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Character Analysis of Blanche DuBois in Tennessee Williams' A Streetcar Named Desire

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Character Analysis of Blanche Through Text and Symbolism in A Streetcar Named Desire

 
        Tennessee Williams was once quoted as saying "Symbols are nothing but the natural speech of drama...the purest language of plays" (Adler 30). This is clearly evident in A Streetcar Named Desire, one of Williams's many plays. In analyzing the main character of the story, Blanche DuBois, it is crucial to use both the literal text as well as the symbols of the story to get a complete and thorough understanding of her.

 

Before one can understand Blanche's character, one must understand the reason why she moved to New Orleans and joined her sister, Stella, and brother-in-law, Stanley. By analyzing the symbolism in the first scene, one can understand what prompted Blanche to move. Her appearance in the first scene "suggests a moth" (Williams 96). In literature, a moth represents the soul. So it is possible to see her entire voyage as the journey of her soul (Quirino 63). Later in the same scene she describes her voyage: "They told me to take a streetcar named Desire, and then transfer to one called Cemeteries and ride six blocks and get off at Elysian Fields" (Quirino 63). Taken literally this does not seem to add much to the story. However, if one investigates Blanche's past, one can truly understand what this quotation symbolizes. Blanche left her home to join her sister, because her life was a miserable wreck in her former place of residence. She admits, at one point in the story, that "after the death of Allan (her husband) intimacies with strangers was all I seemed able to fill my empty heart with" (Williams 178). She had sexual relations with anyone who would agree to it. This is the first step in her voyage-"Desire". She ...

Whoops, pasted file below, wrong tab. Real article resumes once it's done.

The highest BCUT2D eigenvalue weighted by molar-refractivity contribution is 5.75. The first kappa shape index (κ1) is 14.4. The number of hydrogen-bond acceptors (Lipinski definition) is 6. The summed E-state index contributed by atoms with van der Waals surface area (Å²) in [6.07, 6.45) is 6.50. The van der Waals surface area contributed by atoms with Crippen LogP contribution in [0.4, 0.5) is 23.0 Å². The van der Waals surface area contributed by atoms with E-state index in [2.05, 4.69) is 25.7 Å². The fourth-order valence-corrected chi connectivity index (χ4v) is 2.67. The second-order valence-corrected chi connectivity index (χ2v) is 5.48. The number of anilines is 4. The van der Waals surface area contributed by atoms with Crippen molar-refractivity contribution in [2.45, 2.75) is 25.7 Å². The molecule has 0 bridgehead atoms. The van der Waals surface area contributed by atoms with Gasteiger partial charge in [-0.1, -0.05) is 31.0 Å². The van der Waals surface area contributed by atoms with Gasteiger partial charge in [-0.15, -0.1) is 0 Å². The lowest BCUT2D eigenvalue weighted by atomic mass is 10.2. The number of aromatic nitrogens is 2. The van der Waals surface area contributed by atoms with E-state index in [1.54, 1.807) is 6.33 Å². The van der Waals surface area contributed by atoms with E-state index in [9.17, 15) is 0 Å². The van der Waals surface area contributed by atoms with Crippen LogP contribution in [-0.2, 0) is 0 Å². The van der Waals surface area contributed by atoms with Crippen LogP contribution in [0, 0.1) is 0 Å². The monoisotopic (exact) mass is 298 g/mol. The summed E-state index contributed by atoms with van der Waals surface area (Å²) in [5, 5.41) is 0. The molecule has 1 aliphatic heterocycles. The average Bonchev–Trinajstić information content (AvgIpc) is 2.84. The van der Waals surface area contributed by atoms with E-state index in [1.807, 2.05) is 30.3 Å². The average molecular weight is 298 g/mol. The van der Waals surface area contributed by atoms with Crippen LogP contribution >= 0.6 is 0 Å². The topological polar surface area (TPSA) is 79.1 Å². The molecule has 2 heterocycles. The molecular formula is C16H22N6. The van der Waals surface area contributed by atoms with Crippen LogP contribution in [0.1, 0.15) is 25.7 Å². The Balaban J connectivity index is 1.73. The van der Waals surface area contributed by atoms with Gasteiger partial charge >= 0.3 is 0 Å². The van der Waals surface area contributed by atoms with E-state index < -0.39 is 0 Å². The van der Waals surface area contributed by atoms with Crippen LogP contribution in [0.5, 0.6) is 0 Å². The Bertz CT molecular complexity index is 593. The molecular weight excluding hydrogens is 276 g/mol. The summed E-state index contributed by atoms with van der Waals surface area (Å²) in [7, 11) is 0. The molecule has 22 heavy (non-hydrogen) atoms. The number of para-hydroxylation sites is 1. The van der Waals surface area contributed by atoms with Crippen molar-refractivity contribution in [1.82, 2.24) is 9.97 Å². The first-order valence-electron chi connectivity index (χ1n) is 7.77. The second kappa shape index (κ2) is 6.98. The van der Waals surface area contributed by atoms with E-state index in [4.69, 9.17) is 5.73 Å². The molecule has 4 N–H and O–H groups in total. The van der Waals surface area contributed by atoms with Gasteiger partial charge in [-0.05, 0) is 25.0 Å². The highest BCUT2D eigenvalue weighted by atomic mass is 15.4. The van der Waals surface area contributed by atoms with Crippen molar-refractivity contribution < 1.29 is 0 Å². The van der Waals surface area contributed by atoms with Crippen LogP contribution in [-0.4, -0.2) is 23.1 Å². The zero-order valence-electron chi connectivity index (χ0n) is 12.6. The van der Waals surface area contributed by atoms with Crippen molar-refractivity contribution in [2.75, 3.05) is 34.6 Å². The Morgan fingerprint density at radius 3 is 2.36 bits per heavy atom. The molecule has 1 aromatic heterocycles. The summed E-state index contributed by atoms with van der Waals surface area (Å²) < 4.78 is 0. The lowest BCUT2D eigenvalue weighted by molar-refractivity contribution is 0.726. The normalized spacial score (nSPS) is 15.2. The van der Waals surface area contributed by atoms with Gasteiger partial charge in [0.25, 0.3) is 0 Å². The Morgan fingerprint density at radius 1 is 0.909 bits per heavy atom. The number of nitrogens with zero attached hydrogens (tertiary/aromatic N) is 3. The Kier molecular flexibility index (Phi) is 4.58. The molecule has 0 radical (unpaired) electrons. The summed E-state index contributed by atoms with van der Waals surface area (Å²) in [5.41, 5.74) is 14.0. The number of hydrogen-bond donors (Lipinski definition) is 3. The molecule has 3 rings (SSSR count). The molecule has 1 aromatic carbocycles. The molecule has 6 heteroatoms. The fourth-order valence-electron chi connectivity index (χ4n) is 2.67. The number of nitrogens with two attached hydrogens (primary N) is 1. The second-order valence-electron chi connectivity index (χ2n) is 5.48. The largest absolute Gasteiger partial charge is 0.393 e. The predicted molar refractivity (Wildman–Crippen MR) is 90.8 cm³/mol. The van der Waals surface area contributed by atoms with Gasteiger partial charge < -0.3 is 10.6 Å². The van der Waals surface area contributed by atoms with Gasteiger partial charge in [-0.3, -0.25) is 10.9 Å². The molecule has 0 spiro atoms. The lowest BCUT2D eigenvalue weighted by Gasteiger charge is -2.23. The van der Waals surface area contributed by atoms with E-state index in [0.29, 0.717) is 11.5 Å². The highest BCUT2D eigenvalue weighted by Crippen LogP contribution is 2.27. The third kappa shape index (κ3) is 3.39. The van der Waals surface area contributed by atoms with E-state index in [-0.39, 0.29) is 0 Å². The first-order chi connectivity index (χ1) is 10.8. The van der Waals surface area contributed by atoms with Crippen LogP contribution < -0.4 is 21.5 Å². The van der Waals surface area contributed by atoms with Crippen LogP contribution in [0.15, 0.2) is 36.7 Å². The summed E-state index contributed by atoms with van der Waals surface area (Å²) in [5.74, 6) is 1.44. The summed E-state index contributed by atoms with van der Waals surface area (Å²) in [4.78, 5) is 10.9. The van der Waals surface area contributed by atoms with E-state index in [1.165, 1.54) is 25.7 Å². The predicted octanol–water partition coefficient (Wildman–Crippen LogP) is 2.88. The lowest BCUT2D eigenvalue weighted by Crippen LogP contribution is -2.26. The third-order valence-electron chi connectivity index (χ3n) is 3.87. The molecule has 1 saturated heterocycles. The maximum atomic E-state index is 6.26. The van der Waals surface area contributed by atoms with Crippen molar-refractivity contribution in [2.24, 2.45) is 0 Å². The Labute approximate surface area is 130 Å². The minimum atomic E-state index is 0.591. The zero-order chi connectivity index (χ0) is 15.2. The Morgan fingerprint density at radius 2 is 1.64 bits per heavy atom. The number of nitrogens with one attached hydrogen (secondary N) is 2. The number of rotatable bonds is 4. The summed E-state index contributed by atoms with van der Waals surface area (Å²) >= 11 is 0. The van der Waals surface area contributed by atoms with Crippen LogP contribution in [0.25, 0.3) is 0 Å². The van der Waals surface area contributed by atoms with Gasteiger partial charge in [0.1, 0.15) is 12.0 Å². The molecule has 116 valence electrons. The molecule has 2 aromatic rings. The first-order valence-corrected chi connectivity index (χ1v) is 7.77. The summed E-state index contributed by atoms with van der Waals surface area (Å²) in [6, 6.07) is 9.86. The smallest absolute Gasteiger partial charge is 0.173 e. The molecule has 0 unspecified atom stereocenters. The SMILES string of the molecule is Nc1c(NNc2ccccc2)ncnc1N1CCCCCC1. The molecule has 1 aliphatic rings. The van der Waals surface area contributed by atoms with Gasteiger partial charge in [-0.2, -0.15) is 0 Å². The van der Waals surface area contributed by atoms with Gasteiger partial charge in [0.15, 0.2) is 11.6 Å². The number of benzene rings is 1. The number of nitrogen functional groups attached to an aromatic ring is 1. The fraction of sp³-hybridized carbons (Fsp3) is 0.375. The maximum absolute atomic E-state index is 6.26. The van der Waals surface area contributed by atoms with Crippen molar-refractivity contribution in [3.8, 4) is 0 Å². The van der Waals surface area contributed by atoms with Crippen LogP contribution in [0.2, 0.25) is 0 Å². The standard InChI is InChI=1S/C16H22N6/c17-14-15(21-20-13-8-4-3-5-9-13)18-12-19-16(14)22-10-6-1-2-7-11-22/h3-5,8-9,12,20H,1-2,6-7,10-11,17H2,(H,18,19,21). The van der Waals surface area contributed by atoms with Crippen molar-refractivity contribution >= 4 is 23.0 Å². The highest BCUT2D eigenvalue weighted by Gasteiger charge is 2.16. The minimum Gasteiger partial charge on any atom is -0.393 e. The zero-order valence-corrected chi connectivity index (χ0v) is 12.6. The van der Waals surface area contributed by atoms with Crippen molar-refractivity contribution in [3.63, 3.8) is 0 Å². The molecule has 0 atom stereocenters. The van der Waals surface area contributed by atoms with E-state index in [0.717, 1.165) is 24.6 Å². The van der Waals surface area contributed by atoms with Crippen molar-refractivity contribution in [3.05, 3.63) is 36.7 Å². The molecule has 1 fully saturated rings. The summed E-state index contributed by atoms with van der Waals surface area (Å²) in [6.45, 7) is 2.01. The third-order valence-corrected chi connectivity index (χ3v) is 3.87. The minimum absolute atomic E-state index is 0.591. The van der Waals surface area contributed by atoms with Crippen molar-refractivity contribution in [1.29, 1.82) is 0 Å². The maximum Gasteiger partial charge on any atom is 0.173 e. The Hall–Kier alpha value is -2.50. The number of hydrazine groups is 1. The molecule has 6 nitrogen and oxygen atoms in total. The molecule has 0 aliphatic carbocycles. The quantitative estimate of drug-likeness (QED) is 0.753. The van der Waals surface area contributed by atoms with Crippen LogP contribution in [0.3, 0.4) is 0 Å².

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...n. Boston: Twayne, 1990.

Corrigan, Mary Ann. “Memory, Dream, and Myth in the Plays of Tennessee Williams.” Dialogue in American Drama.

Bloomington: Indiana University Press, 1971.

Engle, Paul. "A Locomotive Named Reality," The New Republic, CXXXII (Jan. 24, 1955), 26, 27.

Falk, Signi. Tennessee Williams. Grosset & Dunlap, Inc. New York, 1961.

Jackson, Esther M. The Broken World of Tennessee Williams.  Madison and Milwaukee: University of Wisconsin, 1965.

Quirino, Leonard. “The Cards Indicate a Voyage on A Streetcar Named Desire.” Modern Critical Interpretations:

A Streetcar Named Desire. Ed. Harold Bloom. Philadelphia: Chelsea House, 1988.

Vowles, Richard B. "Tennessee Williams: The World of His Imagery," Tulane Drama Review, III (Dec., 1958), 51-56.

Williams, Tennessee. A Streetcar Named Desire. New York: Viking Penguin, 1976.


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